Saturday, March 20, 2010

When should I get into a relationship?

I was asked a question about the right time to get in a relationship for someone who struggles with sexual compulsivity. Obviously the only answer I can give is depends. I do have some benchmarks that I want a client to consider: if you answer “no,” or “maybe” to any of the benchmarks below, I don’t think you’re ready. Ultimately it is up to the you, the client, to consider when it is the right time to get into a relationship.

Benchmarks to consider:

1) Are you aware of your acting out cycle? This requires you to understand the components of the acting out cycle, different ways you act out, and the underlying factors associated with the acting out cycle. If you don’t understand the words in this benchmark, I don’t think you’re ready to be in a relationship. (An example as a HINT: You’re aware of the thinking errors and subsequent feelings of shame that result from a history of sexual abuse and how they contribute to your chemical use and/or sexual acting out.)

2) You’ve addressed the major issues contributing to the acting out cycles in #1. My workbook has a list of 22 major issues that often need to be addressed. These are listed elsewhere in the blog or at the website for the workbook. (See table of contents). While I don’t think these issues have to be completely resolved, I do recommend that you have a basic understanding of how they impact your life.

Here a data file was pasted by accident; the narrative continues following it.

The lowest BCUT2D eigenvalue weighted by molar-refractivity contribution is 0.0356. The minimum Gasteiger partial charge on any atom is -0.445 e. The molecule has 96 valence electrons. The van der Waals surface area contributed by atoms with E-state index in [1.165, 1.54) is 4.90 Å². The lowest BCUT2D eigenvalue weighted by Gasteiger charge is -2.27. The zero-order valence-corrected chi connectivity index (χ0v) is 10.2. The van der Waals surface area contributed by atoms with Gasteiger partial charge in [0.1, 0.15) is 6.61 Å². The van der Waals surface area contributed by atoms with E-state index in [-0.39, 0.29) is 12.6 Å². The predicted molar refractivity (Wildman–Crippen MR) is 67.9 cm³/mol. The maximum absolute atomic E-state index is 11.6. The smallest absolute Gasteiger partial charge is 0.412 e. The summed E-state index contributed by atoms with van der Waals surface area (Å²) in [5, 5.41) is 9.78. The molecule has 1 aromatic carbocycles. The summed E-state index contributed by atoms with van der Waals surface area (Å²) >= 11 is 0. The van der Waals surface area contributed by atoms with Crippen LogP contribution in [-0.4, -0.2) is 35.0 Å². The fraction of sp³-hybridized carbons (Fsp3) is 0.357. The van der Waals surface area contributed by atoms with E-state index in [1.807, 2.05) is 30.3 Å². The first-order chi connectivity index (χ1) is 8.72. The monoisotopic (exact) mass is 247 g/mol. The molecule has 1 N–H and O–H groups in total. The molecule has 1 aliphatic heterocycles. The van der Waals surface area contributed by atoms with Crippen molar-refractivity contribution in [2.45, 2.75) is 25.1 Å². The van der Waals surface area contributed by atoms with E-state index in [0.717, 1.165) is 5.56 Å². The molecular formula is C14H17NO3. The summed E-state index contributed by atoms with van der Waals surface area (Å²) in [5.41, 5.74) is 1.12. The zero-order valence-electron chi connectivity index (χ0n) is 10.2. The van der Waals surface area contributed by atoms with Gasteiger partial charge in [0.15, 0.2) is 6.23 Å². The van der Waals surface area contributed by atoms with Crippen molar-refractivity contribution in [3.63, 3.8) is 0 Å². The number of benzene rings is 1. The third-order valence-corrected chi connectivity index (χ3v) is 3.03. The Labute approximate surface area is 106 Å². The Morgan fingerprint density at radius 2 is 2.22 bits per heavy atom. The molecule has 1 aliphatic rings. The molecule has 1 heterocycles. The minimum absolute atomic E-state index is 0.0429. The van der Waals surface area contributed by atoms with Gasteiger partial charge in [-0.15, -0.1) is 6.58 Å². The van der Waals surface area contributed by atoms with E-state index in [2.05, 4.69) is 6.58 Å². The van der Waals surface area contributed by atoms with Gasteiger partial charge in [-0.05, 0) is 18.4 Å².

3) Do you have prevention plans to address the topics in #1? Each feeling, thinking error and high-risk situation needs a basic prevention plan.

4) Are you open to a conversation about your history with your potential partner? If you’re not willing to share your history with him/her, you risk setting up the trap of secrecy and the subsequent trust issues. Repeatedly I’ve shared that my bias is full disclosure. Timing and support (usually in couples therapy) is important at this point.

5) Are you aware of your sexual interests, relationship needs, intimacy goals, and able to communicate these to your partner? Is this sharing mutual?

6) Are you talking about all of these benchmarks with your support network and your potential partner?

While these may seem easy benchmarks to read, I know that the underlying work is substantial. Perfection isn’t required, but in the end understanding the substance of these benchmarks will help you strengthen the relationship.

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